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POLICE ABUSE

Lobbies raise alarm over rising police torture

They use whips, batons, teargas and manhandle unarmed members of the public.

In Summary
  • Independent Medio-Legal Unit said between January and June, it recorded 41 cases of torture.
  • Kenya National Human Rights Commission said between March 15 and May 27 it recorded 42 cases of torture.
Mombasa residents scamper for safety as police enforce the nationwide curfew on Friday, March 27, 2020
BRUTALITY: Mombasa residents scamper for safety as police enforce the nationwide curfew on Friday, March 27, 2020
Image: JOHN CHESOLI

Police are increasingly using torture to enforce the law despite such means being unlawful, two lobby groups have said.

The Independent Medio-Legal Unit said between January and June, it recorded 41 cases of torture by state agencies across the country including by the police.

This was a sharp increase of the figures recorded by the institution during the same period last year, which was 15.

The Kenya National Human Rights Commission said that between March 15 and May 27, it recorded 42 cases of torture by law enforcement officers including administration officials such as chiefs.

The lobbies say the Covid-19 pandemic has given police an opportunity for violence.

 

Acts of torture involving police using whips, batons, teargas and manhandling unarmed members of the public, even holding them by their genitals, have been widely reported in the media during the dusk-to-dawn curfew. Extrajudicial killings by the officers have also been reported.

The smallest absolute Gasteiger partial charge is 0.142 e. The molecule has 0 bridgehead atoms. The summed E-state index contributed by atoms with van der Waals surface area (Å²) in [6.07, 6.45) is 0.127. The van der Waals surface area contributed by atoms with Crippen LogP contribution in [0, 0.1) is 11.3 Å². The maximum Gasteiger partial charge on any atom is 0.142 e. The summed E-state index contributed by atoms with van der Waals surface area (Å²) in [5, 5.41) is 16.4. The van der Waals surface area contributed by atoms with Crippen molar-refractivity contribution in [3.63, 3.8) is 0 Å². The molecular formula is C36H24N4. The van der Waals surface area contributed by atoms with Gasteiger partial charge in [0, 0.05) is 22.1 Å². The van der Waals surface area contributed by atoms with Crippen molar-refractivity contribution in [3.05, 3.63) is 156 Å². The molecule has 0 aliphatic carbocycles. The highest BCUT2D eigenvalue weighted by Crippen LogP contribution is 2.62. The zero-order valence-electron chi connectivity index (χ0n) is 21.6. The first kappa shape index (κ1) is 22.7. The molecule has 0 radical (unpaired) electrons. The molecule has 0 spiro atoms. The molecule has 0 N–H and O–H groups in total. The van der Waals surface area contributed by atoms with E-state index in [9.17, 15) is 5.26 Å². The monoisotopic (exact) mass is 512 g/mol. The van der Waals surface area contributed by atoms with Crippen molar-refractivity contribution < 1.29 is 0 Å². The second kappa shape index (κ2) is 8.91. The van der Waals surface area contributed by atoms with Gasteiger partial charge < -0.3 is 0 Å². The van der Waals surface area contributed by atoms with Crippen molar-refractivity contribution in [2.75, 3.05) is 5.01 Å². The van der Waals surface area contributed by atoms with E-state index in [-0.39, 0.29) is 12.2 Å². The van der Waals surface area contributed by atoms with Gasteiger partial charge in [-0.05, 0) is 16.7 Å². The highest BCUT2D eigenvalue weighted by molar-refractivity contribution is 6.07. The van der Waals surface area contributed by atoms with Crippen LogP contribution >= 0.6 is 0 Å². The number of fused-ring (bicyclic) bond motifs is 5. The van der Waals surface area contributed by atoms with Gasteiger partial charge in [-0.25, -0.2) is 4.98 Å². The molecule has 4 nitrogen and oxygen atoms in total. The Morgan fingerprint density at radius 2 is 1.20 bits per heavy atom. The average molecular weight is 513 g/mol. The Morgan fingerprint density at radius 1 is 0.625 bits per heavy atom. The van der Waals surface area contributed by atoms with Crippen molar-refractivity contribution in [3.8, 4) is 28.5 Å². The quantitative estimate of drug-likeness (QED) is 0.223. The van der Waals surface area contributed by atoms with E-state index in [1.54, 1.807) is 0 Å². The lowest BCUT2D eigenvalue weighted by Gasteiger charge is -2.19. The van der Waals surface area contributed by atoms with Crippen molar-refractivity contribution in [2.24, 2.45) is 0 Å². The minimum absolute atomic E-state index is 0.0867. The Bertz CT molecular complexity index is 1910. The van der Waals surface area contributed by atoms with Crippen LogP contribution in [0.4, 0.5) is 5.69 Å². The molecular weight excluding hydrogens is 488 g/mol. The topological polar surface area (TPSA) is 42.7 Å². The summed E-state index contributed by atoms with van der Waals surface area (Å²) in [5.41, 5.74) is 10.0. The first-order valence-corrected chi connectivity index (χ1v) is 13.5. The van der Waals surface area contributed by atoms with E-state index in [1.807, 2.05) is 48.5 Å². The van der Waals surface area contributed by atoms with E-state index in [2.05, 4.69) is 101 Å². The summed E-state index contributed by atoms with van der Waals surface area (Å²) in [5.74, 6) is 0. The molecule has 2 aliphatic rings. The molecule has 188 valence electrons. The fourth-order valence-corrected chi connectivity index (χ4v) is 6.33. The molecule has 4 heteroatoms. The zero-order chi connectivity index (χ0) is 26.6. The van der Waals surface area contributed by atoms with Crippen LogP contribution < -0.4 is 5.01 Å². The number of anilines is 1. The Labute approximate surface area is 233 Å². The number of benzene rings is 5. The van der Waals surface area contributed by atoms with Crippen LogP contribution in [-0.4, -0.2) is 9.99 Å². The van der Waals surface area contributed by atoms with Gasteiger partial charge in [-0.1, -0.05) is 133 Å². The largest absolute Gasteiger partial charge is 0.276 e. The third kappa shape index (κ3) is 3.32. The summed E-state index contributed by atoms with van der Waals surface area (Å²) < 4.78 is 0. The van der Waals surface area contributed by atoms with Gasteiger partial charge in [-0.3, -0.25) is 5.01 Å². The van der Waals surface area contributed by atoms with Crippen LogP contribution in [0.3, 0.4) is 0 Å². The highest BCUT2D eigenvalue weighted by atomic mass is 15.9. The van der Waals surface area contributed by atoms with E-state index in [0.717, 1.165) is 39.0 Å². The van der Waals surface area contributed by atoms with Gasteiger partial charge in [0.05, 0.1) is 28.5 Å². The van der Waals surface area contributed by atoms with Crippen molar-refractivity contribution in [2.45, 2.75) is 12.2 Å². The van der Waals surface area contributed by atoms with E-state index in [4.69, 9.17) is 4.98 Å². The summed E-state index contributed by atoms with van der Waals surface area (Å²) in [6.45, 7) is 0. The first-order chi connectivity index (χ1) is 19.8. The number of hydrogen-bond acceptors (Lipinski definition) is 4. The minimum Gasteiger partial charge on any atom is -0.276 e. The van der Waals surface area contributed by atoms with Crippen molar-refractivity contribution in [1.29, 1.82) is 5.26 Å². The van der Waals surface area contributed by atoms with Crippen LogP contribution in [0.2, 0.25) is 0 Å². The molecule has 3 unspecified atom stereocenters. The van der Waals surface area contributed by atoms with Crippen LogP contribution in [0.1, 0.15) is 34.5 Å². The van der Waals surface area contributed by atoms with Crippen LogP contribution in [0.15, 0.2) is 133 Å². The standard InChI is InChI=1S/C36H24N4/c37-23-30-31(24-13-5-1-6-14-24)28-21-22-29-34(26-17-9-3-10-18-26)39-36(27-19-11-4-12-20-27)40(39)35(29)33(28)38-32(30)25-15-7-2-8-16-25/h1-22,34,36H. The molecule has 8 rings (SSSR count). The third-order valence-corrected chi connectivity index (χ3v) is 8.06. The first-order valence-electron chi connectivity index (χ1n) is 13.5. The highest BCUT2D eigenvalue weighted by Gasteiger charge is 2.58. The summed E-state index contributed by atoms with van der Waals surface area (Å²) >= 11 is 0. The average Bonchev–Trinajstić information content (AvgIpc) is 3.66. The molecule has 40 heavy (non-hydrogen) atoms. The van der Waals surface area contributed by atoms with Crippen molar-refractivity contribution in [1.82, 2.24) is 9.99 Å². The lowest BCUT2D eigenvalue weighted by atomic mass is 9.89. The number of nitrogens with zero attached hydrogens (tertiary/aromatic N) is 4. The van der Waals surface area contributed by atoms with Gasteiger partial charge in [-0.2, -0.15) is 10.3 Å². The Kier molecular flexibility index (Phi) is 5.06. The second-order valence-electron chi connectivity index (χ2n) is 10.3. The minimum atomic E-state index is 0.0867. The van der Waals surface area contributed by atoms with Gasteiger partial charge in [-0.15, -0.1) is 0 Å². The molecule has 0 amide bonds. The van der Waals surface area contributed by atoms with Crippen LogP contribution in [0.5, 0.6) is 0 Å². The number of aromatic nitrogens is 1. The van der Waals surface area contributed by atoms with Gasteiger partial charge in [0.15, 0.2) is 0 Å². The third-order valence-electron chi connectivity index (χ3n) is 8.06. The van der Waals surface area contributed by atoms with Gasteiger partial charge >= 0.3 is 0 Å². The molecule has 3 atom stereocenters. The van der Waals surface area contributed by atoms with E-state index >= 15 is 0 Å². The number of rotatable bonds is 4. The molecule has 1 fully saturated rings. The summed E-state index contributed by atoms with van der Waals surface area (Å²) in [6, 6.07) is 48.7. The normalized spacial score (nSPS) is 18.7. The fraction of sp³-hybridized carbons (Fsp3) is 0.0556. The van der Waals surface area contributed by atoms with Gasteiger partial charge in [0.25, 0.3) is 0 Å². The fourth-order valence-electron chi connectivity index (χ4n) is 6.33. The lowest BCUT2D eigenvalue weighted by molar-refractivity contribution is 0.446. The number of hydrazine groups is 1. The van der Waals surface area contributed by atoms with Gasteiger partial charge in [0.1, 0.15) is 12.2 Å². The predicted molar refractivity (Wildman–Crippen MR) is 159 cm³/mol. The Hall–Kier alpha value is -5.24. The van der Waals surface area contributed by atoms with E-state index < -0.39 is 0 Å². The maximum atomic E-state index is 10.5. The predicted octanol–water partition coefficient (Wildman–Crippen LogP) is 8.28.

A video emerged online last month showing a police officer grabbing a man by his genitals for allegedly resisting arrest. The man's pleading for mercy fell on deaf ears. 

Another cases this month happened in Bomet, where police officers tied a woman to a  motorbike and dragged he on a rough road. Mercy Cherono was said to be a suspect of burglary.

But police spokesman Charles Owino dismissed the statistics by the two entities as "work of activism..wanting to regard the police as being perfect."

Owino said he had not seen the reports by the two entities and that they should detail every person claiming to have been tortured to avoid condemning officers without justification.

"We cannot comment on activism. We must first see the list of those claimed to have been tortured and the circumstances because we will not be policemen forever. We don't want to breed impunity," Owino told the Star. 

 
 
 

He said some of the cases were being dealt with as per the law but insisted the reports of use of torture were unfounded. 

Thursday was the International Day of Support of Victims of Torture. 

The lobbies said the state should operationalise the laws that outlaw torture as well as inhuman and degrading treatment by law enforcement arms such as the police.

The lobbies want full operationalisation of the National Coroner’s Service Act 2017 and the Prevention of Torture Act 2017 as well as allocation of "adequate resources to the oversight mechanism and…monitoring and evaluation tool to assess the progress of implementation.”

Edited by Henry Makori